Chef Joseph Humphrey and his partners were hoping to have their Dixie restaurant open in the former Pres a Vi spot in San Francisco’s Presidio by Thanksgiving. Now it’s 2012 and he’s still waiting for the permitting to clear (it is on federal property).
So itching to get back into the kitchen, Humphrey is cooking at Guest Chef, a concept restaurant that opened in Oakland’s Rockridge neighborhood last fall. Guest Chef is a permanent space for temporary restaurants by giving chefs a place to pop-up and cook for a limited engagement.
Humphrey, formerly of Cavallo Point’s Murray Circle, brings the most pedigree to the Guest Chef kitchen since it opened. So after weeks of checking out the guest chef list, I decided to drop in for dinner last week.
The Guest Chef space, formerly a women’s boutique, is quite small, resembling almost a sushi bar. I sat at the counter seat facing the tiny open kitchen.
During Humphrey’s two-week stint (he’s there till Jan. 15), the chef has created menus changing every few days, highlighting his emphasis on local, seasonal ingredients presented in a French-cooking style with hints of his Southern upbringing.
The Guest Chef menus offer a prix fixe two-course dinner for $35 or a tasting menu (basically the entire limited menu) for $55. Wanting to try everything, I opted for the tasting menu, naturally.
Since there’s a Southern twist (the chef grew up in Florida near the Georgia border), you can bet there would be a few deep-fried foods. I mention this because some of you know my aversion to deep-fried foods. But before you go crazy in the comments section, I note that 1) I have an aversion to deep-fried foods but that doesn’t mean I have a ban on deep-fried foods, I just limit how much of it I eat, and 2) since this is a tasting menu, the offerings were smaller.
Luckily, the deep-fried aspects only appear in an amuse bouche of hushpuppies and a true Southern soul offering of chicken fried quail. Oh, and a few duck cracklings that appeared in another amuse of deviled eggs.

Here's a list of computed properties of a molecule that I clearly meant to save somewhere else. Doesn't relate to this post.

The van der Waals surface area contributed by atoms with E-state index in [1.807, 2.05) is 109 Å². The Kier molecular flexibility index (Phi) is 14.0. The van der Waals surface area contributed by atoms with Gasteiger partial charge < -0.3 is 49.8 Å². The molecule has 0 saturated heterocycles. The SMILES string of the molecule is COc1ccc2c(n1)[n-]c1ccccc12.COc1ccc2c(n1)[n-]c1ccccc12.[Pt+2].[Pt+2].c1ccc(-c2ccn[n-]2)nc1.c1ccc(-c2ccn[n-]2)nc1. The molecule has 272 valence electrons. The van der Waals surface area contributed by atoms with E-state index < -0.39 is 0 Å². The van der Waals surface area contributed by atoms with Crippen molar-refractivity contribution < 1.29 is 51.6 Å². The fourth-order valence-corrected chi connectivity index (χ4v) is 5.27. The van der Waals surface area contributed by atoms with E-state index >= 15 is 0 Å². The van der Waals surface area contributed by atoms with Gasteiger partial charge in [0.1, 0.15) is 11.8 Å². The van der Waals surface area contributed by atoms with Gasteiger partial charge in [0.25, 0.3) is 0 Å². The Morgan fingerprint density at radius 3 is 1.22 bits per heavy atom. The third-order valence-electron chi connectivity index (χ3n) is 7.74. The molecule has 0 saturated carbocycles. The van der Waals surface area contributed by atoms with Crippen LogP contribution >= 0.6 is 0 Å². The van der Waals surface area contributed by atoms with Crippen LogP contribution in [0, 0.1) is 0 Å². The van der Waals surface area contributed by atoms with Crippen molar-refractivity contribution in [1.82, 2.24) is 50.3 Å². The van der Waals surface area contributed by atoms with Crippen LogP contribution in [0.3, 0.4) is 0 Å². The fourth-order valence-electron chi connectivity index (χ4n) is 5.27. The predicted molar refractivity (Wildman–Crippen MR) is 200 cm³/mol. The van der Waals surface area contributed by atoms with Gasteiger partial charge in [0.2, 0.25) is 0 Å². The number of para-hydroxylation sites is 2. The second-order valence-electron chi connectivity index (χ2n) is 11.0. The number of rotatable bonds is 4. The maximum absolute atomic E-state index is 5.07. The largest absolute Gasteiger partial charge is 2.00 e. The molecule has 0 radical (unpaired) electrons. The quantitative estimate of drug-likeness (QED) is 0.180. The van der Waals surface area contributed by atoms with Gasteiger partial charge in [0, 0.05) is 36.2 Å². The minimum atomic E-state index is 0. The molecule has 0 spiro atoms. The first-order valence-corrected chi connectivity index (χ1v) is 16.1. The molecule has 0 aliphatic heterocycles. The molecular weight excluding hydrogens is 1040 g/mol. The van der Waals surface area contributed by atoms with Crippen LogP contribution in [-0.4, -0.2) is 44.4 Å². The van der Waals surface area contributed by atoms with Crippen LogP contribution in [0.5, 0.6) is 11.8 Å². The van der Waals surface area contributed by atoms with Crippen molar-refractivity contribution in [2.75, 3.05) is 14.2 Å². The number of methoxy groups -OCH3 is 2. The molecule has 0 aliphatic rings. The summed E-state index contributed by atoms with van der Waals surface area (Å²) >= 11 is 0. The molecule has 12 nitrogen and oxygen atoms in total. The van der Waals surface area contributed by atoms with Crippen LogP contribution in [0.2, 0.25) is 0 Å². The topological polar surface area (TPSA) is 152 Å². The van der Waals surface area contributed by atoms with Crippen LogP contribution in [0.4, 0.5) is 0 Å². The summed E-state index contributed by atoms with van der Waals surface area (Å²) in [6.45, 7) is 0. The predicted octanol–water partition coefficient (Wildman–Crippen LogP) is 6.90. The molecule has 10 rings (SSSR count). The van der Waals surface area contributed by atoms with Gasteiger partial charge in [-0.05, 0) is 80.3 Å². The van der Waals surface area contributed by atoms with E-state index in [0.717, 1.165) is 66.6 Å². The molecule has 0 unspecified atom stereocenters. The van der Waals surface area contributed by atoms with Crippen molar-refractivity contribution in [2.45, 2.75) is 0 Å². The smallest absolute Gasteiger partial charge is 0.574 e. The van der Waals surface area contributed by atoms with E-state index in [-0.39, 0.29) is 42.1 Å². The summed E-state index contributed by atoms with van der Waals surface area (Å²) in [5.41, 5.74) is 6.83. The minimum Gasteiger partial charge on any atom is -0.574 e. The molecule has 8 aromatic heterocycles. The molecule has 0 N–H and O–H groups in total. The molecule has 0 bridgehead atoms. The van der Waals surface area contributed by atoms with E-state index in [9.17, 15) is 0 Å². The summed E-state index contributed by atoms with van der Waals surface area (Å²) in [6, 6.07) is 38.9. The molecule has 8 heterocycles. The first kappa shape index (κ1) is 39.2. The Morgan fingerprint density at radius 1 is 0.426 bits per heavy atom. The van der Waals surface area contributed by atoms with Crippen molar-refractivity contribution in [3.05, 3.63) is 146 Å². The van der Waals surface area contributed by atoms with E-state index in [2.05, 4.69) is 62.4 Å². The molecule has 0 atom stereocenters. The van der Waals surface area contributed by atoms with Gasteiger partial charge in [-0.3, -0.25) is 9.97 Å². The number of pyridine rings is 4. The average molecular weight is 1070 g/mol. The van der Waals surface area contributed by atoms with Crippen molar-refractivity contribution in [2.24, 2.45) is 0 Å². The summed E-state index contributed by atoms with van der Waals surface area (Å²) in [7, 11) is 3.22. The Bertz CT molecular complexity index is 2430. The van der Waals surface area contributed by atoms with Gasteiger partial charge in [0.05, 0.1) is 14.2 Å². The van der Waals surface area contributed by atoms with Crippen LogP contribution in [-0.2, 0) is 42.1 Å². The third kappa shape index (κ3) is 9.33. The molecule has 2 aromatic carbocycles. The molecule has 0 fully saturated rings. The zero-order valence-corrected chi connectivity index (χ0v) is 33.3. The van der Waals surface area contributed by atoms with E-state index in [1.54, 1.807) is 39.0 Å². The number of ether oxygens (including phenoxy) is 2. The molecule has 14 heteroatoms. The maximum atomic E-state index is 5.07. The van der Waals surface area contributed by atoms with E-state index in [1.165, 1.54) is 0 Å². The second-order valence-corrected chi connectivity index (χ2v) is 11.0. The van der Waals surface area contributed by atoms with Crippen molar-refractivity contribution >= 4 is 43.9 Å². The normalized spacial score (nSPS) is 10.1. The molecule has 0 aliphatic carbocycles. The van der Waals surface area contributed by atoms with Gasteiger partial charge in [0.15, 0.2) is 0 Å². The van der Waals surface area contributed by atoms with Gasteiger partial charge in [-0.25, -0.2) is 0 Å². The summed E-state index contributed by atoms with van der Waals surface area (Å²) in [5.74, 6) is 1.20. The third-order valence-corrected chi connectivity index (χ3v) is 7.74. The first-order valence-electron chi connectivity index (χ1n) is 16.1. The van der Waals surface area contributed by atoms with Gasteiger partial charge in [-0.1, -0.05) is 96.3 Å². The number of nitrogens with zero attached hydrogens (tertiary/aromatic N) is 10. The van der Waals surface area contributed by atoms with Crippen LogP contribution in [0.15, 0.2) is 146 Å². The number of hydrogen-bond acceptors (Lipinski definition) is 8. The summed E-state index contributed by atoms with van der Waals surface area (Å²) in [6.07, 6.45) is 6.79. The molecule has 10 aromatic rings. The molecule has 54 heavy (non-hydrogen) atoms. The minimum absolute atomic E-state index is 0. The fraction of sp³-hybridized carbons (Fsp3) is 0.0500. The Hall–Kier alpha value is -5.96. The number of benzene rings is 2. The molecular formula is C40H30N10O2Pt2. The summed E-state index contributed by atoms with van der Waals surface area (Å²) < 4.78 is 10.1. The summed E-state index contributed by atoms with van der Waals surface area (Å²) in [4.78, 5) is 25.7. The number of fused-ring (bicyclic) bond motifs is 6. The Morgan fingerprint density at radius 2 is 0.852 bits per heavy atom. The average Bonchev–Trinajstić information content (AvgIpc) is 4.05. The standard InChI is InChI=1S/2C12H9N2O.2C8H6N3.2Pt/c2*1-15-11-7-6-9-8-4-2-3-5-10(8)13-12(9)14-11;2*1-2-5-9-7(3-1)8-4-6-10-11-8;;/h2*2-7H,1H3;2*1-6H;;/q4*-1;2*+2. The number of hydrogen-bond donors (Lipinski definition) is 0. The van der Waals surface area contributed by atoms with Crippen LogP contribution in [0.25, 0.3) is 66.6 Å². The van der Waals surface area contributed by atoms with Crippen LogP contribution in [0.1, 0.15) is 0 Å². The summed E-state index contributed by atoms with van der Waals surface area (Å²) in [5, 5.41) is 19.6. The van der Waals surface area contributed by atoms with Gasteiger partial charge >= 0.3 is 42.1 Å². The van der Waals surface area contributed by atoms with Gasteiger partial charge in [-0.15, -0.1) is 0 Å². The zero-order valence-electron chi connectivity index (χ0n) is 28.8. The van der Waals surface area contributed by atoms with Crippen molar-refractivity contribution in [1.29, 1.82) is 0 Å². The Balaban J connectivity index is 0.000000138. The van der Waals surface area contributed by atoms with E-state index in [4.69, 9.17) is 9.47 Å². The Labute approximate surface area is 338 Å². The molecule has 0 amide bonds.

Some of the dishes presented by Humphrey demonstrated what I’m guessing is the limitation of working in a kitchen that you’re not used to and a smaller one to boot. I’m referring to the sheen of oil under the fried hushpuppies and some thickness in some of the sauces, all adding to a rough-around-the-edges feel to an otherwise sophisticated approach.
But in general, the preview of Dixie promises an imaginative interpretation of what’s Californian and what’s Southern through Humphrey’s lens honed through years of working at fine-dining restaurants. Dishes are always presented beautifully and will likely introduce diners to some creative ingredients like the sassafras used to dust the halibut or sea urchin in the remoulade.
The imagination also comes in the techniques used to create the dishes, such as a beet that was hollowed out and stuffed with its own greens and a deconstructed key lime pie served for dessert that concentrated all the best of pie in the three elements of a graham cracker crust, key lime flavored granita and cream sauce.
With Dixie, Humphrey will be the head of his own restaurant for the first time in his career, and his menu demonstrates that it’ll be a sophisticated but personal experience.
Guest Chef also holds a lot of promise, if it’s able to bring in preview dinners for such projects like Dixie. Or even if it brings in a totally unknown chef, who wants to, for once in the chef’s career, step into the limelight.
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